Topic: Observing a Civil Rights or Civil Liberties Event
“[A] bill of rights is what the people are entitled to against every government on earth, general or particular, and what no just government should refuse.“
â€” Thomas Jefferson
Civil liberties and civil rights are salient rights enshrined by the U.S. Constitution and subsequent congressional legislation, executive actions, and judicial decisions. Whereas many times civil liberties and civil rights are used interchangeably, the two terms are distinct.
In short, civil rights are a personâ€™s right to be free from discrimination based on race, gender, disability, sexual orientation, etc. Civil liberties are a personâ€™s basic freedoms. For example: a basic civil liberty is the right to marry. If you were not allowed to marry because the court clerk refused to sign your marriage certificate, then that is a civil liberty concern. But, if the court clerk refused to sign your marriage certificate because you were LGBTQ, then that is a civil rights concern.
The Department of Homeland Securityâ€™s Citizen Resource Center explains the civil liberties, civic rights, and responsibilities of U.S. citizens. Following are the rights, liberties, and responsibilities enjoyed by every citizen:
Source: (USCIS, n.d.)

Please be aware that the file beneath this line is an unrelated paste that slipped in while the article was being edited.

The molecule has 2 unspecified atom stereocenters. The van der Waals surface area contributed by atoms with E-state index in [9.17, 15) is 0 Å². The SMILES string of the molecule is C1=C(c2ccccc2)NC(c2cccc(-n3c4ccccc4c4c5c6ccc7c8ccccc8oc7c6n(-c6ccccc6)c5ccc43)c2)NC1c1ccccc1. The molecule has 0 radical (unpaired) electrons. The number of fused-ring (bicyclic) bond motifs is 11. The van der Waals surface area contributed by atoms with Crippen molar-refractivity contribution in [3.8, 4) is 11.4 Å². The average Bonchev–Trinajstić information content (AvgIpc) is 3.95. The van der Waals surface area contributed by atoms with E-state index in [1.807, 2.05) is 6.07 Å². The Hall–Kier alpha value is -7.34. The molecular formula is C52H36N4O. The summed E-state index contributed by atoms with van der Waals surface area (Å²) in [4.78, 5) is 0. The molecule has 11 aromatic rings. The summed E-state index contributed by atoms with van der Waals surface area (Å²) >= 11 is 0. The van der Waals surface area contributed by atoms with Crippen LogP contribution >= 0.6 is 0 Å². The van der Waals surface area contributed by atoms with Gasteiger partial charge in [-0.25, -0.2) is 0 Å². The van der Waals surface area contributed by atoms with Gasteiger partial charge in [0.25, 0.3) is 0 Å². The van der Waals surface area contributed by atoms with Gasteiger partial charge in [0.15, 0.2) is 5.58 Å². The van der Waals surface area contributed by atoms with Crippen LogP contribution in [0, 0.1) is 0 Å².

Did you notice that part of a U.S. citizenâ€™s responsibility includes staying informed of the issues affecting your community, participating in the democratic process, and participating in your local community?
In Mitch Danielsâ€™s book, Keeping the Republic, Purdueâ€™s president and former governor of Indiana argued that most Americans enjoy many of their Constitutional rights. Yet, not all Americans uphold the responsibilities that come with U.S. citizenship. (Daniels, 2011)
So, shall we do a spot of â€œcivic engagementâ€ and shall we actively involve ourselves within local, state, and/or national concerns?
Considering the academic theme of this unit, let us focus on concerns related to civil liberties and civil rights.
Directions: Using the required academic readings and supplemental academic research, please address the following while adhering to the Discussion Board Rubric:
Part 1: First, to prepare to answer the discussion questions, attend a local, state, or federal meeting that addresses either civil liberties or civil rights. Note that you should have the Part 2 discussion questions in mind as you attend the event you choose. Use one of the following options for attendance:
Part 2: After attending a meeting on civil liberties or civil rights, address the following in the discussion:
Citizenship Rights and Responsibilities. (n.d.). Retrieved from https://www.uscis.gov/citizenship
C-Span. (n.d.). Retrieved from https://www.c-span.org/live/.
Daniels, M. E. (2011). Keeping the republic: Saving America by trusting Americans. New York: Sentinel.
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